As ever, it does depend who you talk to, but the noise about price inadequacy across peak catastrophe and secondary peril exposures is rising once again, which suggests growing determination to either secure better pricing, or downsize exposure to catastrophe and weather perils.
If companies are pulling back now, after a few years of firming, but still feeling rates are not adequate, it suggests the rating agencies are right to review this and see what it could mean for the industry further down the line.
If pricing isn’t deemed adequate by players in the market, there could be implications for how rating agencies assess catastrophe loads and charges.
All of which is driving the rating agencies to look again, at how they establish and measure, plus penalise on a capital charge basis, property catastrophe risk loads and portfolio exposures.
We’ve taken a cursory look through the easiest to find rating methodology information on a number of the main rating agency websites and while catastrophe loads are discussed and explained, there isn’t a single mention of topics such as secondary perils, social inflationary factors, or even of climate change as a risk.
In fact, it’s a little surprising that the word climate does not even appear in most major rating agency methodology documents we’ve been looking at, all of which read like they’d benefit from its inclusion as they get close to the topic but fail to explicitly mention it.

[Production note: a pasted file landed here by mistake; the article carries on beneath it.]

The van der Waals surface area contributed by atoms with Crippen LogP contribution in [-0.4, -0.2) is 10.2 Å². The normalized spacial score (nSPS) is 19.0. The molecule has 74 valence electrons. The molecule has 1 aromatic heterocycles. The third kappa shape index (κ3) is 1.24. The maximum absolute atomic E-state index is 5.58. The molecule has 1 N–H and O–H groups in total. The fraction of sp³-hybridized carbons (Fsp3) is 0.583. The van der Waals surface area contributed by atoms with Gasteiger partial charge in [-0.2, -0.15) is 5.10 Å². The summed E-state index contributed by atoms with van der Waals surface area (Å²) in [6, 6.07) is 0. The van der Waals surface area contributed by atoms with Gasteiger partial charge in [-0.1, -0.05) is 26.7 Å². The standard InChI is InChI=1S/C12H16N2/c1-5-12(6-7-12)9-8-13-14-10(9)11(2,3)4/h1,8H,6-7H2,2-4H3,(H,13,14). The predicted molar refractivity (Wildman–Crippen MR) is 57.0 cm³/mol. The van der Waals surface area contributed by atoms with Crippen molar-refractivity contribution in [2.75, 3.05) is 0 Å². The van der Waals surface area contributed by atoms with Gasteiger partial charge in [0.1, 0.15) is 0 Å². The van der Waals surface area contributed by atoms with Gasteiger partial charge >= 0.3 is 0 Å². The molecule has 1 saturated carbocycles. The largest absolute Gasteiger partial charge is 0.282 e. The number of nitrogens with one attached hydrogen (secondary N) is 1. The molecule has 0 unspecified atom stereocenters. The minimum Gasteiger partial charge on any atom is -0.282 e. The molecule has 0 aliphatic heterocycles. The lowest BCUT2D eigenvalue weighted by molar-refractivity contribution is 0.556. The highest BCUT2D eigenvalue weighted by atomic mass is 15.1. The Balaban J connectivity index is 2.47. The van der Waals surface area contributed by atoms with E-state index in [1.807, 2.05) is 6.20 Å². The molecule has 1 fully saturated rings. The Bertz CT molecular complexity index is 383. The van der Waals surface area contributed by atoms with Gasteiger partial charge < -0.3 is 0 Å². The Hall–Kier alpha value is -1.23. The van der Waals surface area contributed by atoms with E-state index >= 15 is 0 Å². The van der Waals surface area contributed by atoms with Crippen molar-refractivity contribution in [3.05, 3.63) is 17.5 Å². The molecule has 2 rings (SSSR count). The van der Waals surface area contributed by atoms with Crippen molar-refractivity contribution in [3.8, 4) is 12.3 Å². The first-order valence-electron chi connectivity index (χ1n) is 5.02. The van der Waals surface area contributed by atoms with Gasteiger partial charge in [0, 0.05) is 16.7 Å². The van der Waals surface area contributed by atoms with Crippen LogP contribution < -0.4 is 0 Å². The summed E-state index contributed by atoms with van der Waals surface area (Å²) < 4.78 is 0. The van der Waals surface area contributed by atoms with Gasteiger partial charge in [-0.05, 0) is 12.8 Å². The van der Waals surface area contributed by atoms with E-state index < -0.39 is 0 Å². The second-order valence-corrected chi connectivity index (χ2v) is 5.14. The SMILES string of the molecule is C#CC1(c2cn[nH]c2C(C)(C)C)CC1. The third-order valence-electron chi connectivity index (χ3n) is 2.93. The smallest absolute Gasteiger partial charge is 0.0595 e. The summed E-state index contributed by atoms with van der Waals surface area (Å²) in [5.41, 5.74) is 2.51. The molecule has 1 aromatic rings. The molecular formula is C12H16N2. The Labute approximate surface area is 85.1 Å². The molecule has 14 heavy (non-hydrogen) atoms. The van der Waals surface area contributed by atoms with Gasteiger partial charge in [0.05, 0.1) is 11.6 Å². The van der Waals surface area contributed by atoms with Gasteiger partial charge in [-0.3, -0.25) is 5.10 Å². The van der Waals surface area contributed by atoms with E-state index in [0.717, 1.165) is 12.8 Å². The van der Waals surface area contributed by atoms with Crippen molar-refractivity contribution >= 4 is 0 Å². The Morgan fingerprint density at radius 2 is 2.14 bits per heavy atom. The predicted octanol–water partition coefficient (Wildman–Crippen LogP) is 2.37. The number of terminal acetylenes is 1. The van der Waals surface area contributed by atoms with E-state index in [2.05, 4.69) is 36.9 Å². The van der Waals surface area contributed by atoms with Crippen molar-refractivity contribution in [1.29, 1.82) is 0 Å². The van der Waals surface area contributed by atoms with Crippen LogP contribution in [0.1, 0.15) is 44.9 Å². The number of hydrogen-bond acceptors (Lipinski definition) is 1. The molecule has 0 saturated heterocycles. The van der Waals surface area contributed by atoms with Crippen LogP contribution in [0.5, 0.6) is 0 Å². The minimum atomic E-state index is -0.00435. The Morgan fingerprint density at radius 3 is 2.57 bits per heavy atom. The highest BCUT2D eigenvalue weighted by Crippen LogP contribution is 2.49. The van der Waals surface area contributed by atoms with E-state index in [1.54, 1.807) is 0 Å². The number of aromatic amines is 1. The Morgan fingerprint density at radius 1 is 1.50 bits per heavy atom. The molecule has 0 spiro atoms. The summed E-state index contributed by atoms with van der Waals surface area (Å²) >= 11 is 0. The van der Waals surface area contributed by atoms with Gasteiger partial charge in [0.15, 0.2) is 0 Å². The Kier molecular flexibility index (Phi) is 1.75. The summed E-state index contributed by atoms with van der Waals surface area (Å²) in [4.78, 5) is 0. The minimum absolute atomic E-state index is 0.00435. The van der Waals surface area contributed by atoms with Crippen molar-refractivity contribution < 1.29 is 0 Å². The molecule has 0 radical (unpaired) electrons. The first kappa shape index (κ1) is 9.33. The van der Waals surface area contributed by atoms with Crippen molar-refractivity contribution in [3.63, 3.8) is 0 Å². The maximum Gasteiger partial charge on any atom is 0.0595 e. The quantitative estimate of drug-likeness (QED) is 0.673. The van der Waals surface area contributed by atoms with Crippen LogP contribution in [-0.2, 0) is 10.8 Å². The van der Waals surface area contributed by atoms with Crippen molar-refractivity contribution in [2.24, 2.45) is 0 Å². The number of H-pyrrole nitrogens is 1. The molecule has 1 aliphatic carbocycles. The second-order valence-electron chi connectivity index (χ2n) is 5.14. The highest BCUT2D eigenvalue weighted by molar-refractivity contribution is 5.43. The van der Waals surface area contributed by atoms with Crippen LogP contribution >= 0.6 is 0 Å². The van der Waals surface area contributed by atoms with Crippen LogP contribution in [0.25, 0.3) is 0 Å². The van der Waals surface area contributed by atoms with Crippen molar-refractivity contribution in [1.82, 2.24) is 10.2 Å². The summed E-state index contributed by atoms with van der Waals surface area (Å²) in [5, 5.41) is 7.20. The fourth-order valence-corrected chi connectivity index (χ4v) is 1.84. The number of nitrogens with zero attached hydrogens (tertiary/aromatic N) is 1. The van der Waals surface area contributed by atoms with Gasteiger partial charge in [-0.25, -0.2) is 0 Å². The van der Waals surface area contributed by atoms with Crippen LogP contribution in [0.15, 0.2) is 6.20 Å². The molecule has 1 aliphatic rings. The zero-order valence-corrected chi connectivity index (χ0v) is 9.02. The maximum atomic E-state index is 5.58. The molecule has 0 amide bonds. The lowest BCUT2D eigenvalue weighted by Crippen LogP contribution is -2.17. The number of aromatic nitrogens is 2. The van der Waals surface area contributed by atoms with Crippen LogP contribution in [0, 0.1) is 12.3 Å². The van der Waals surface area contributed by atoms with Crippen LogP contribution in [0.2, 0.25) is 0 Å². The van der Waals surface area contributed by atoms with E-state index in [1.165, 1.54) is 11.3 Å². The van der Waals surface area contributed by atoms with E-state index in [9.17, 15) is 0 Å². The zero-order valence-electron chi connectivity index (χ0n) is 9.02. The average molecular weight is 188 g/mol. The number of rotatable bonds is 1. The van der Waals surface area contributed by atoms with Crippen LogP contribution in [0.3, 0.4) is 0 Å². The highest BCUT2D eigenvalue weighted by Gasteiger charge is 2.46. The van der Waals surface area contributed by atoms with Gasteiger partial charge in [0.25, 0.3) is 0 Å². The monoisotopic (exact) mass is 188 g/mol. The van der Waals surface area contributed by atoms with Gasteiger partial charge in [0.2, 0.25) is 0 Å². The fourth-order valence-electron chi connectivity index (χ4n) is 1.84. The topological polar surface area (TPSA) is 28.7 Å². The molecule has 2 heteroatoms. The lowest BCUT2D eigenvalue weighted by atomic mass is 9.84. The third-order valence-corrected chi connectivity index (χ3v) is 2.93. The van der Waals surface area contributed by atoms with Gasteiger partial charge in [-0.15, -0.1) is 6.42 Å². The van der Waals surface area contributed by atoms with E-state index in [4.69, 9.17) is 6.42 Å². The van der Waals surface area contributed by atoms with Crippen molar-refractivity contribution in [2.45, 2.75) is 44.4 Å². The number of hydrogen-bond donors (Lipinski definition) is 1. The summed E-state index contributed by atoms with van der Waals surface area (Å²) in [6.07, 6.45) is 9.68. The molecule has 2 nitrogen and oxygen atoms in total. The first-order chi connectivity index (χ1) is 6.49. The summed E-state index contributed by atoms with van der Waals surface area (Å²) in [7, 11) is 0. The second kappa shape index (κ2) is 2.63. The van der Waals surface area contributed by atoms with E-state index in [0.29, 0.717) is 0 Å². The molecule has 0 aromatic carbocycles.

It does seem like it might be time for property catastrophe capital charges and loads to be updated, if only to ensure that they are encapsulating the latest thinking on such factors, like secondary perils, climate change and social inflationary factors.
Climate may also need incorporating into thinking on other lines of business as well.
It’s notable that catastrophe loadings are largely only factored into property lines of business, even though major catastrophe events can have a knock-on effect on losses in other lines of business.
Climate risk certainly has a read-across to other insurance business lines, in a number of ways including interruption.
These loadings and charges for property catastrophe risk typically take into account the reinsurance, retrocessional and risk transfer arrangements of the insurer or reinsurer being rated, which means any changes to catastrophe charges could have implications for protection buying trends across the market.
S&P’s property catastrophe charge takes into account catastrophe risks written, ceded and also invested in, by factoring in insurer or reinsurer investments into catastrophe bonds and other insurance-linked securities (ILS) as well.